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This profile was last updated on 5/13/09  and contains information from public web pages.

Lyle R. Bradley

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Employment History

Board Memberships and Affiliations

14 Total References
Web References
Lyle Bradley: The ..., 13 May 2009 [cached]
Lyle Bradley: The natural Teacher Lyle Bradley, a fixture in Anoka for about 55 years, was guiding a recent field trip at the Coon Rapids Dam for another one of his sold-out ornithology classes. Along with his queries,"/>
Lyle Bradley: The natural
Lyle Bradley, a retired Anoka H.S. biology teacher is an avid birder who lives on the Rum River and teaches Community Ed. birding classes. He once lead high school students to look for fossils in Wyoming and found dinosaur bones that are still on display in the Science Museum of Minnesota in St. Paul. Bradley, a World War II pilot, says it's an incredible treat to see fuzzy wood duck babies pop out of the boxes and flop to the ground.
Teacher Lyle Bradley, a fixture in Anoka for about 55 years, was guiding a recent field trip at the Coon Rapids Dam for another one of his sold-out ornithology classes. Along with his queries, he gave the 20 students a copied green sheet bearing his handwritten list of ducks, swans, cranes and birds seen on their last outing. After such trips, he jots down the species seen and how many.
Bradley, a former Marine fighter pilot, also has taught community education classes on World War II aviation, explorers Lewis and Clark, and attracting birds to your back yard, said Mischelle Squire, adult learning coordinator for the Anoka-Hennepin School District.
"With Lyle, we put his name in [the class catalog] and people sign up even if they are not interested in the topic. People sign up just because Lyle is teaching it," Squire said.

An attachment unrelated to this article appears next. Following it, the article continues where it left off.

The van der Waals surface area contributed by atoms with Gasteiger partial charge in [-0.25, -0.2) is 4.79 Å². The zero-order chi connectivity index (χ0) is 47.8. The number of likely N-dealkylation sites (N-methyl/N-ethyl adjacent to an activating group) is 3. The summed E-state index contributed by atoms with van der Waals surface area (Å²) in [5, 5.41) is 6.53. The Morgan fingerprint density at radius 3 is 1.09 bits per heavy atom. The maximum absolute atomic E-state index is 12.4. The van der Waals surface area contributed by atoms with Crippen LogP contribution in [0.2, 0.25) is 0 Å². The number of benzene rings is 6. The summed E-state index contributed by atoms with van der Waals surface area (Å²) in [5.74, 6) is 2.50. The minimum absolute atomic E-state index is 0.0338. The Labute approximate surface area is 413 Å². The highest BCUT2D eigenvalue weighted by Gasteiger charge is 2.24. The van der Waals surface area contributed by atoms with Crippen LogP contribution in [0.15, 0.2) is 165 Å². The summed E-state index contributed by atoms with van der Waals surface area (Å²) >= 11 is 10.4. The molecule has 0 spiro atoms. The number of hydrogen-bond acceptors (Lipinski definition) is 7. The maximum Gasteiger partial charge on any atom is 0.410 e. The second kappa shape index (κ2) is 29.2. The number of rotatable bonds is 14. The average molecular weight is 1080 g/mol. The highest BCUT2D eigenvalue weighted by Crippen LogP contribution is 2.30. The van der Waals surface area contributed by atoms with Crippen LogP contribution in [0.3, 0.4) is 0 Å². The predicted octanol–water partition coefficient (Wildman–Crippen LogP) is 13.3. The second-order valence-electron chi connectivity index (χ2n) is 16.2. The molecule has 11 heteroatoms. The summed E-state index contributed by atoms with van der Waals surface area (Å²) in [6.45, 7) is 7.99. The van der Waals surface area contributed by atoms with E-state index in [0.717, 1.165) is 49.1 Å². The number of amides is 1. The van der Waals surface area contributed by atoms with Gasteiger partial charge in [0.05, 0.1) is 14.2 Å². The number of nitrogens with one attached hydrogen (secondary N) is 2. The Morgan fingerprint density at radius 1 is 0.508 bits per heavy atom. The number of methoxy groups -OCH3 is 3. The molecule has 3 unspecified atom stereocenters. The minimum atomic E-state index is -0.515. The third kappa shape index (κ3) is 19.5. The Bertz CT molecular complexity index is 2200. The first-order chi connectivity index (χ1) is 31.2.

Bradley is a fascinating teacher with a range of interests, Squire said.
Bradley has an uncanny connection with nature, Carlson said.
Bradley said he has been watching flying things, including insects, kites and planes, since he was 5.
"Anything that flew," he said. His love of flying eventually led him to become a U.S. Marine fighter pilot in World War II and the Korean War.
One of Bradley's favorite fowl is the wood duck. He has about 30 duck boxes erected amid more than a thousand pines and black walnut trees he and friends have planted on his 15-acre homestead along the Rum River. He and his wife, Carol, also raised five children in their hillside home overlooking river wetlands in Andover.
Bradley, a founder of the Wood Duck Society, said Walter Breckenridge, a former Bell Museum director at the University of Minnesota, taught him how to talk to wood ducks nesting in their boxes.
That gets the hen used to Bradley when he visits the box to gauge when she will hatch her brood, usually more than a dozen ducklings. He said when the peeping babies pop out of the box's round hole, they have fluffy parachutes slowing their fluttering descent to their calling mother on the ground.
It's a thrilling sight, he said, seated in his front yard near three wood duck boxes, two with incubating females.
But even more exciting was a once-in-a-lifetime find almost 40 years ago on a ranch ridge in Wyoming. Bradley led 22 fossil-hunting summer trips, from Arizona to Canada, for Anoka High students starting in the mid-1960s. On a 1970 trip, Bradley said he found a 10-inch toenail and other dinosaur bones.
Lyle Bradley: The natural
Welcome to Horicon Marsh Bird Club - Wisconsin, 19 Mar 2008 [cached]